Federal Hatch Act restrictions have forced Harry G. Jones, a Democrat, to withdraw from the Washington County commissioner race.
Jones, a well-known United States Postal Service employee who services downtown Hagerstown, recently discovered that his status as a federal employee would not allow him to seek elected partisan office.
Jones filed paperwork on May 2 with the Washington Couty Board of Elections to withdraw his candidacy.
The Hatch Act restricts federal employee participation in certain partisan political activities. The political activity restrictions apply during the entire time of an employee’s federal service. Certain rules prohibit both on-duty and off-duty conduct.
Partisan political activities are those activities directed at the success or failure of a political party, candidate for partisan political office, or partisan political group, according to a federal government website.
While most federal employees are permitted to take an active part in the partisan political management and partisan political campaigns, the Hatch Act does prohibit certain participation by all Federal employees. Federal employees may not seek public office in partisan elections, use their official title or authority when engaging in political activity, solicit or receive contributions for partisan political candidates or groups, and engage in political activity while on duty, thus forcing Jones to withdraw his commissioner candidacy.
A Washington County Board of Elections employee told A Miner Detail that since Washington County’s primary ballots have already been printed, Jones’ name will remain on the ballot for the June 26th primary election.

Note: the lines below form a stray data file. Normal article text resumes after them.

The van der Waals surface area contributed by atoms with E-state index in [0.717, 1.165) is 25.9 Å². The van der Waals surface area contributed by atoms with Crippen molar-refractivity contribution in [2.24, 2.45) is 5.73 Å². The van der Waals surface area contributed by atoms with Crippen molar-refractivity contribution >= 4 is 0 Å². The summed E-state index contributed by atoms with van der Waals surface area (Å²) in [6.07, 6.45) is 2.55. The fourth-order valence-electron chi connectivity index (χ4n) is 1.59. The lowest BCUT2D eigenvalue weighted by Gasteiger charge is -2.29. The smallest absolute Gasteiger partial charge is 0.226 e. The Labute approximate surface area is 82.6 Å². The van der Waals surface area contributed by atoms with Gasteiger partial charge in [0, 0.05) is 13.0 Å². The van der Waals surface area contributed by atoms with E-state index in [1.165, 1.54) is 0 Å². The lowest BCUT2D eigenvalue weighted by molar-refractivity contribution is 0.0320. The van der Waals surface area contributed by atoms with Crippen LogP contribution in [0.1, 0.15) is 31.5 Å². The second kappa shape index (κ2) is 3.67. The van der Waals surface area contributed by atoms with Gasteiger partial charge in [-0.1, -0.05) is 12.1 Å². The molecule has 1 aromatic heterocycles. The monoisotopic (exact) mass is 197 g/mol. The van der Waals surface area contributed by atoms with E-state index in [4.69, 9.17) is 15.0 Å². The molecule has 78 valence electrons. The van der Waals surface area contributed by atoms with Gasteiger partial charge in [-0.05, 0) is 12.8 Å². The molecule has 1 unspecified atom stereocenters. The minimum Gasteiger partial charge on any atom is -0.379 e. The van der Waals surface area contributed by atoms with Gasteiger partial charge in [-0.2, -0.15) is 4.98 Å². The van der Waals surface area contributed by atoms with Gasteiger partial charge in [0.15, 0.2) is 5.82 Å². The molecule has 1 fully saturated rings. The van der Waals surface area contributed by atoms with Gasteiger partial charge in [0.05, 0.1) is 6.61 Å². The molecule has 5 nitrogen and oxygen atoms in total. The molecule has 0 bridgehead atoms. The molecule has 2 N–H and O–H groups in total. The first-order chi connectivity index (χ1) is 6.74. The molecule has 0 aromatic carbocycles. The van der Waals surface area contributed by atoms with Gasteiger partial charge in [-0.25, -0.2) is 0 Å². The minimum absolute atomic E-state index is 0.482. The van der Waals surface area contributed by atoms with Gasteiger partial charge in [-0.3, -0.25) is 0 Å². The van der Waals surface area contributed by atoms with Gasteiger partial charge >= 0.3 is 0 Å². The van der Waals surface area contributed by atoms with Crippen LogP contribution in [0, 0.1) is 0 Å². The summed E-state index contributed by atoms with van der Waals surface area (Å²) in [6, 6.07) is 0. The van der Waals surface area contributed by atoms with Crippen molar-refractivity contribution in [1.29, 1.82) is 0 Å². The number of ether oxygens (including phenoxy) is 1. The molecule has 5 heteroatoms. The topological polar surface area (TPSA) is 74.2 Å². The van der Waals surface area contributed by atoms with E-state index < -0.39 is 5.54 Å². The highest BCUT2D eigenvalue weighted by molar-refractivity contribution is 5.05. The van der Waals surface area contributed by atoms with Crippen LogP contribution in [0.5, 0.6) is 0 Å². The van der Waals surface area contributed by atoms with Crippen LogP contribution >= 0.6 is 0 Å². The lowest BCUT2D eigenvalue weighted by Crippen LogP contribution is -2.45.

Washington County Board of Elections Deputy Director Barry Jackson told A Miner Detail that “once the primary is over, he’ll [Jones] have to decline the nomination.” Jackson said that Jones will make it through the primary since his name is already on the ballot (and there is no Democratic primary) and cannot be removed before the June 26 primary.
March 1 was the deadline for candidates to withdraw from the primary ballot.
Once Jones declines his nomination after the primary, Jackson believes that the Washington County Democratic Central Committee will be able to appoint a Democrat to fill Jones’ general election ballot position.
Jones confirmed with A Miner Detail last evening that he had withdrawn from the commissioner race.
“It’s true. I’m left with no choice because of the Federal Hatch Act and having the years but not age at this time.”
Jones’ campaign Facebook page and website have since been removed.
Four other Washington County Democrats seek election this year to the commissioner board, including two former Washington County Board of Education members, Donna Brightman and W. Edward Forrest, as well as Elizabeth Paul and Brian Beall.
13 Republicans, including three incumbents, two Unaffiliated candidates, and one Green Party candidate also seek election to the Washington County Commissioner Board. Embattled Republican Commissioner LeRoy E. Myers Jr., who is facing a civil suit for allegedly sexually harassing a former county employee, will not seek re-election.